I am opening up slots for crochet doll commissions to pay for my turtle’s emergency surgery from earlier this week. He has a lot of difficulties, including a calcium metabolism disorder and scoliosis, and he prolapsed on Tuesday. The surgery to correct his prolapse went well, but because of his shell and hip deformations, he’s going to need a lot of aftercare. His scoliosis also means he may need additional surgeries in the next few weeks because his shell is putting extra pressure on his cloaca and organs.
To help pay for his recent (and possible future) surgeries, I’m opening commissions for small crochet dolls. These dolls are hand-made, usually taking about 2-6 weeks to complete and ship. Here is my most recent example for @thetartestglitter of their OC Lemmy, including the reference picture I used.
Other artist’s characters (without express permission)
NSFW dolls (tiny yarn = very difficult)
These dolls are usually 5-7 inches tall, made of a combination of natural and synthetic yarn, filled with synthetic stuffing, and with plastic ‘safety’ eyes. The base price for these dolls is $70. [I am willing to discuss larger commissions.]
I’m also accepting paypal donations at fadedsepiastitches[at]outlook[dot]com. Even if you don’t want/need a doll, please consider bumping this post.
A fan musical of the book Carry On by Rainbow Rowell using songs from many musicals (and a few non-musical songs). Each song is annotated with a quote or reference to the book to demonstrate where in the book the song is taking place. Sadly, the annotations are not available on mobile. :( (Please suggest any songs and/or quotes you feel need to be added!) Incredible cover art by @ddoale ! Go check out their blog; their art is fantastic and they are a really cool person!! (And so talented!!! Like holy s m o k e s)
Since the songs have annotations that don’t show up on mobile, I’ll put them under the cut! Hope you enjoy!!
You tried to take her place. You let him marry you. I’ve seen his face - his eyes. They’re the same as those first weeks after she died. I used to listen to him, walking up and down, up and down, all night long, night after night, thinking of her, suffering torture because he lost her!
is it just me or the guy from "The Strange Disappearance of D.B. Cooper" is very coulson-like??? i need smt to be whipped up and presented abt it, preferably with as much words as possible
Well, it sounds like you’re the one to do it, Anon! :D I don’t know if The Strange Disappearance of DB Cooper is a tv show, documentary, movie, or if you’re just referring to the story of DB Cooper – I’m familiar with the story, but I don’t know which retelling you’re referencing. (I googled but “the strange disappearance of DB cooper” is the title of like half of the stuff made about him.)
But to get you thinking, I suspect the resemblance between the DB Cooper sketch and Coulson is not entirely unintentional. Coulson’s character design evokes the Men In Black (the original cryptid version from alien abduction retellings, the Mothman encounters, &etc, not the media franchise), and more generally implies the Anonymous White Bureau-Auto-crat, a man as nondescript as possible because the work he does is as anonymous as possible. He’s meant to be the secret weapon who looks like the cog in the machine. The flat conservative hairstyle, generic white-male face (sorry Clark Gregg, you have a quite attractive generic white-male face), suit, and sunglasses serve the same purpose in both Coulson’s design and DB Cooper’s appearance: to simultaneously present an air of authority and an air of anonymity. I believe the sunglasses were added in Thor, but even in the first Iron Man film he was painted as a dangerous man who intentionally presents as a harmless bureaucrat.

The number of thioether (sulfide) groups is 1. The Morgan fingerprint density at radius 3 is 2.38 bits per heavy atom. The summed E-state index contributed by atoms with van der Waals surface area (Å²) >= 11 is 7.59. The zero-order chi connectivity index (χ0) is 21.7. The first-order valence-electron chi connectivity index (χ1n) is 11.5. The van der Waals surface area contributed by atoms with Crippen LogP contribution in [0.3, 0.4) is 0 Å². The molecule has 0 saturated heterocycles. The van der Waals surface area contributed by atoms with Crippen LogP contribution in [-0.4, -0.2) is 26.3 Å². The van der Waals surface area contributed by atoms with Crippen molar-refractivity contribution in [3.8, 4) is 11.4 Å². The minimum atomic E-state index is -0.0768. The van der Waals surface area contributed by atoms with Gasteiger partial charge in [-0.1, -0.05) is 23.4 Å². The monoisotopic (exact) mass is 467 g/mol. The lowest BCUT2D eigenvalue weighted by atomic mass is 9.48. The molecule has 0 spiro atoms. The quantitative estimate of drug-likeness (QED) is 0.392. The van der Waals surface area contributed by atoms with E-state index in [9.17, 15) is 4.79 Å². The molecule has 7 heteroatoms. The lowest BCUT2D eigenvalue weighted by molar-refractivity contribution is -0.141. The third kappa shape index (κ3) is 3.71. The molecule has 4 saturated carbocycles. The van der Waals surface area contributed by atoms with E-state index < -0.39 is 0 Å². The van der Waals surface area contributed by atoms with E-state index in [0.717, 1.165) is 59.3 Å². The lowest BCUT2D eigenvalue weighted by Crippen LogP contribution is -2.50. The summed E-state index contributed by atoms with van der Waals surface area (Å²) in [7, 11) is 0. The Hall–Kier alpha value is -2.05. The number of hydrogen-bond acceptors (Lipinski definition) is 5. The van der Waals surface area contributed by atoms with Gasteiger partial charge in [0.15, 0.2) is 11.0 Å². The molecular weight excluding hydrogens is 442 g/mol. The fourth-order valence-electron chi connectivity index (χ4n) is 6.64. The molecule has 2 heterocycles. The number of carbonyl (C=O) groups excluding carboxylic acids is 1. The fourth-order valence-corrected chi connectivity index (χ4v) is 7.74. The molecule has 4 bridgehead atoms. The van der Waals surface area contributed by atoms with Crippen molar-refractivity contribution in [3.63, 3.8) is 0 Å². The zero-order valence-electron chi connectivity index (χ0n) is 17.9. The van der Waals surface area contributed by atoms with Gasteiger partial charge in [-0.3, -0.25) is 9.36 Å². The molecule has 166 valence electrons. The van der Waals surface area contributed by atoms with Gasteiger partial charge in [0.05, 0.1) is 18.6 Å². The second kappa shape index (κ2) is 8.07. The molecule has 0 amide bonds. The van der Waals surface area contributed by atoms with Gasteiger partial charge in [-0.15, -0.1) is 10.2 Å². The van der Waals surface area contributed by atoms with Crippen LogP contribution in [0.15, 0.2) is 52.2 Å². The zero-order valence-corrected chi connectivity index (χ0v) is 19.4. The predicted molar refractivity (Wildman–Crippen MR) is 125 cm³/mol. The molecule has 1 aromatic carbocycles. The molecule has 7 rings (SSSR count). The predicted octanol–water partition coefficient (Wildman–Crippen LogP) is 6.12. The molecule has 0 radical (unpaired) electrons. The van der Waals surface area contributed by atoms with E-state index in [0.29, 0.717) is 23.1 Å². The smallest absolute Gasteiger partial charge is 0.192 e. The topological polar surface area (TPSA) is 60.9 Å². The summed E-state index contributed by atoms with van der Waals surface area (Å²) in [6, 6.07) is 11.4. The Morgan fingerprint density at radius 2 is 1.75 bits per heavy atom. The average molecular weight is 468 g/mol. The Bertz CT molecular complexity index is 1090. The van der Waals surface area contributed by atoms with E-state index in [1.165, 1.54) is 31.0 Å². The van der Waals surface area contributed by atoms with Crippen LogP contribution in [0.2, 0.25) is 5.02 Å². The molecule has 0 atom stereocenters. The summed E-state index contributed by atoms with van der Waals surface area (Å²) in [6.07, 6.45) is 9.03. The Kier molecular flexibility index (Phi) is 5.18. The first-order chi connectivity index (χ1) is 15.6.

DB Cooper’s insane stunting combined with his total anonymity – we don’t know where he came from or what happened to him – was an exceptionally powerful icon in the seventies especially, when the story dominated the headlines. It’s not out of the question that the image of DB Cooper contributed materially to our culture’s view of the power of anonymity, which in turn influenced Coulson’s character design.
Took out the math notes i made (on muji loose leaves) last year to revise for the upcoming math test i have this thursday! I put all the summarized chapters together with a fastener & its pretty convenient to carry around/refer to when i need to do so! Happy studying everyone 🌙✨
This prediction deals with that “certain something” about Feyre that is mentioned but is never focused on in the first book. It is also based on great personal fascination with the “Beauty and the Beast” tale type, with which I am very familiar. However, if you are not familiar with the tale type or the original de Villeneuve version, this predication could be super-spoilery for you, so I am going to put most of it beneath the cut.
That “certain something” to which I am referring is mentioned at least twice that I have noticed, but it’s probably slipped in other places, too, because it is meant to be subtle. The first occurrence is on page 143 in my copy, and it takes place the day after the Suriel incident when Tamlin is offering to help Feyre write for the second time.
Passage 1 (P1)
“I’m not insulting you.” His quiet voice made it all the worse.